Biphasic mesotheliod cells are one of three cell types that cause mesothelioma. It is a mixed tumor, which actually contains some of each of the other types of mestothelioid cells (epithelioid and sarcomatmoid). Biphasic mesothelioma is responsible for 20 to 35 percent of mesothelioma cases.
The mix of cells that a patient’s biphasic mesothelioma tumors contain may have a significant effect on the prognosis. Biphasic mesothelioma cases with a greater percentage of epithelioid cells tend to have a better prognosis.
Mesothelioma is a rare cancer which is caused by asbestos exposure. The thin, needlelike fibers of asbestos may be inhaled or ingested where they lodge in the mesothelial lining of the lungs, abdomen, heart or testicles. Over a long period of time (20 to 50 years), the asbestos fibers cause inflammation and mutations in the cellular DNA which trigger the cells to begin dividing uncontrollably.
There are three main types of mesothelioma cells:
- Epithelioid – epithelial cells are found in places like the skin and gastrointestinal tract, along with the mesothelium
- Sarcomatoid – sarcoma cells originate from soft tissue, once they become cancerous they are known as sarcomatoid
- Biphasic – a mix of the two types of cells, the percentage of the mix may have an impact on disease progression
Biphasic Mesothelioma Characteristics
Biphasic mesothelioma tumors are composed of a mix of the two different types of mesothelioid cells and may take on more of the characteristics of either type of cell. This commonly depends on which type is more prevalent but biphasic mesothelioma may be unpredictable as well.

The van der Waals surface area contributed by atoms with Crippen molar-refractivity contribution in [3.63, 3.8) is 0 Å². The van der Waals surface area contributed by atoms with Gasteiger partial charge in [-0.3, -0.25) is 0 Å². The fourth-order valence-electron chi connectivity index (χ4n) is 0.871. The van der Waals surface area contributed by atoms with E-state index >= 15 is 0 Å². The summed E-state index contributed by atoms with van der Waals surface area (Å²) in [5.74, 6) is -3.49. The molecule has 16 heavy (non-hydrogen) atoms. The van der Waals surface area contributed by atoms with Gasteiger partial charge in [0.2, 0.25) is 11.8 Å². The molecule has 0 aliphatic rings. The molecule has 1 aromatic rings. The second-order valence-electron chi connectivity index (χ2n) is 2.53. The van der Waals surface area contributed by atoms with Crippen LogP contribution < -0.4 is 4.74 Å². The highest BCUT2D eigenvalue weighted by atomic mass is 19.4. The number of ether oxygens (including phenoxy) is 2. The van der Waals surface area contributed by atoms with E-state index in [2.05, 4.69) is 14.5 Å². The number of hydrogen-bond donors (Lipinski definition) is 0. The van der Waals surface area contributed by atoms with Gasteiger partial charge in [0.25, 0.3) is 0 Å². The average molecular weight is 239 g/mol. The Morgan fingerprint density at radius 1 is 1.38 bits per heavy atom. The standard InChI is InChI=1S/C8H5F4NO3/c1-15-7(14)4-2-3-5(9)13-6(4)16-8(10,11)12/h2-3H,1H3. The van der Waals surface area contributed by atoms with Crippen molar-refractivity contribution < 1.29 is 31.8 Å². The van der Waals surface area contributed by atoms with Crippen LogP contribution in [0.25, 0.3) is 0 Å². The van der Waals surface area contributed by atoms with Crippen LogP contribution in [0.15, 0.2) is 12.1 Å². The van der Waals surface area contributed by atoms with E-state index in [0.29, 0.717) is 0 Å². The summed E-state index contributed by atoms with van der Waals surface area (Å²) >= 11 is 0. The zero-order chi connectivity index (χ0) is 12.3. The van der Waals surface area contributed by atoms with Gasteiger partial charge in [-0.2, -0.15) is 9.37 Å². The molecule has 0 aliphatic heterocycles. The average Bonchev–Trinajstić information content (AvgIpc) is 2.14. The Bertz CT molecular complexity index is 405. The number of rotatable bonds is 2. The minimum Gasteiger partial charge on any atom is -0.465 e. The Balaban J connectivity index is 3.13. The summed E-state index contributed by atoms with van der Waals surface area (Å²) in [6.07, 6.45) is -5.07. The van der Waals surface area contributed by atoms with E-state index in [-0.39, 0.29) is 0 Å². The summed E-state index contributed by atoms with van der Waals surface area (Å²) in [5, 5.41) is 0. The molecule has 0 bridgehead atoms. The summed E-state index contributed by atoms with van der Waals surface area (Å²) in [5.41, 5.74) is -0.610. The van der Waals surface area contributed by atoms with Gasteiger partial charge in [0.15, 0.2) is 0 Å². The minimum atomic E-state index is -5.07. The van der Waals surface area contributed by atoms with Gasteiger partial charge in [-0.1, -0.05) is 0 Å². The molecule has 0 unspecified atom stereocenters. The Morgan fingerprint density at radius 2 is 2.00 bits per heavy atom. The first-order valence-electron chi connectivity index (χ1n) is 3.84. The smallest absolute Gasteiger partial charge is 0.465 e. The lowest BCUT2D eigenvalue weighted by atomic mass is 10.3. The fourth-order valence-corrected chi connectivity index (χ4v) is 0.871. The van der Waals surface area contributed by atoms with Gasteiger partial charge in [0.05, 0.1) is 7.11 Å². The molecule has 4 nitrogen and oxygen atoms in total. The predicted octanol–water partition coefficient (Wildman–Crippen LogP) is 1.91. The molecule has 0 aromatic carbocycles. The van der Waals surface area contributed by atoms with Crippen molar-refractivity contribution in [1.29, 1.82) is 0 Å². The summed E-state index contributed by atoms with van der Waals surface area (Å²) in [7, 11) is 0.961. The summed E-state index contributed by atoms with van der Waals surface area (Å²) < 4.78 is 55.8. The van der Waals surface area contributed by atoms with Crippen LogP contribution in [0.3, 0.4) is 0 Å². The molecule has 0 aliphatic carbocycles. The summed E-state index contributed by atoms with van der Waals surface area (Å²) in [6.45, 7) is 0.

When a larger percentage of mesothelioma cells are epithelioid, the tumor tends to be more organized and solid. Epithelial cells are uniform in nature and tend to “stick” together and even though they are cancerous, they tend to behave similarly. Though epithelioid cells divide more rapidly once cancerous and tumors may be larger, they do not tend to break away to metastasize as easily
When sarcomatoid cells represent a larger portion of a mesothelioma tumor, the tissue may be described as diffuse, disorganized or fibrous. Sarcomatoid tumors tend to form in nodules or sheets which makes surgical removal difficult. In addition, the tumors can form liquid centers and cells may break away easily, resulting in spreading of the cancer through the lymph system.
Biphasic mesothelioma which contains more sarcomatoid cells tends to be more difficult to treat than epithelioid-tending biphasic mesothelioma, which has a better prognosis.
Biphasic mesothelioma is the second most common cellular type of mesothelioma and accounts for about 20 to 35 percent of mesothelioma diagnoses. It may occur in any type of mesothelioma (pleural, peritoneal, pericardial and testicular). Biphasic cell types may also be found in other types of cancer including breast, colon and other cancers.
Biphasic mesothelioma can be difficult to diagnose. This is because within a tumor, each type of cell may be grouped together with areas of the tumor that are largely epithelioid and areas that are mostly sarcomatoid. Sarcomatoid cells are elongated with a large nucleus or possibly more than one nucleus. Epithelioid cells tend to be small, squarish cells with a clearly visible nucleus.
In order to diagnose biphasic mesothelioma, a biopsy will need to be taken. Small amounts of tissue may be taken from multiple locations in the tumor. These tissue samples will then be examined microscopically by a pathologist who will use a staining technique known as immunohistochemistry to identify both types of cells.
The behavior of the cancer will depend on the type of cells that are most prevalent. Epithelioid cells tend to grow, larger, solid tumors which do not spread as easily where sarcomatoid cells tend to form loose, disorganized tumors which may break apart or spread more easily. Because biphasic mesothelioma contains both types of cells within the same tumor, the behavior of the cancer may be unpredictable.